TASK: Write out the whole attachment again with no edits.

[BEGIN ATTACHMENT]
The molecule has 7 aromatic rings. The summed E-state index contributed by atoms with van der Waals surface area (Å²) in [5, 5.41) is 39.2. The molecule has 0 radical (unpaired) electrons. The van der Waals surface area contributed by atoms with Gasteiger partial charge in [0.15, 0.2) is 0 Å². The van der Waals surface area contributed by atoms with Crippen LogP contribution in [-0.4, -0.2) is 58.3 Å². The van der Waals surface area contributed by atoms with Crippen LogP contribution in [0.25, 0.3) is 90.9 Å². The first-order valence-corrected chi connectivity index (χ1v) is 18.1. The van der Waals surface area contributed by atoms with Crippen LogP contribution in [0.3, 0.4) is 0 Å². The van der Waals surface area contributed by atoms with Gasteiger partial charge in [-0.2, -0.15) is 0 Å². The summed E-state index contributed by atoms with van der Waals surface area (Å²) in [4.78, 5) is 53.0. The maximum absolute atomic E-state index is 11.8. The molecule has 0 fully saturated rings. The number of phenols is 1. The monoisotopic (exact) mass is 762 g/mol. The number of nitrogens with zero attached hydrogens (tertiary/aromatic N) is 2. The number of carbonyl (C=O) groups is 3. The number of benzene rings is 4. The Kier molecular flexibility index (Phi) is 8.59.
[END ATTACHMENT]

The molecule has 7 aromatic rings. The summed E-state index contributed by atoms with van der Waals surface area (Å²) in [5, 5.41) is 39.2. The molecule has 0 radical (unpaired) electrons. The van der Waals surface area contributed by atoms with Gasteiger partial charge in [0.15, 0.2) is 0 Å². The van der Waals surface area contributed by atoms with Crippen LogP contribution in [-0.4, -0.2) is 58.3 Å². The van der Waals surface area contributed by atoms with Crippen LogP contribution in [0.25, 0.3) is 90.9 Å². The first-order valence-corrected chi connectivity index (χ1v) is 18.1. The van der Waals surface area contributed by atoms with Crippen LogP contribution in [0.3, 0.4) is 0 Å². The van der Waals surface area contributed by atoms with Gasteiger partial charge in [-0.2, -0.15) is 0 Å². The summed E-state index contributed by atoms with van der Waals surface area (Å²) in [4.78, 5) is 53.0. The maximum absolute atomic E-state index is 11.8. The molecule has 0 fully saturated rings. The number of phenols is 1. The monoisotopic (exact) mass is 762 g/mol. The number of nitrogens with zero attached hydrogens (tertiary/aromatic N) is 2. The number of carbonyl (C=O) groups is 3. The number of benzene rings is 4. The Kier molecular flexibility index (Phi) is 8.59.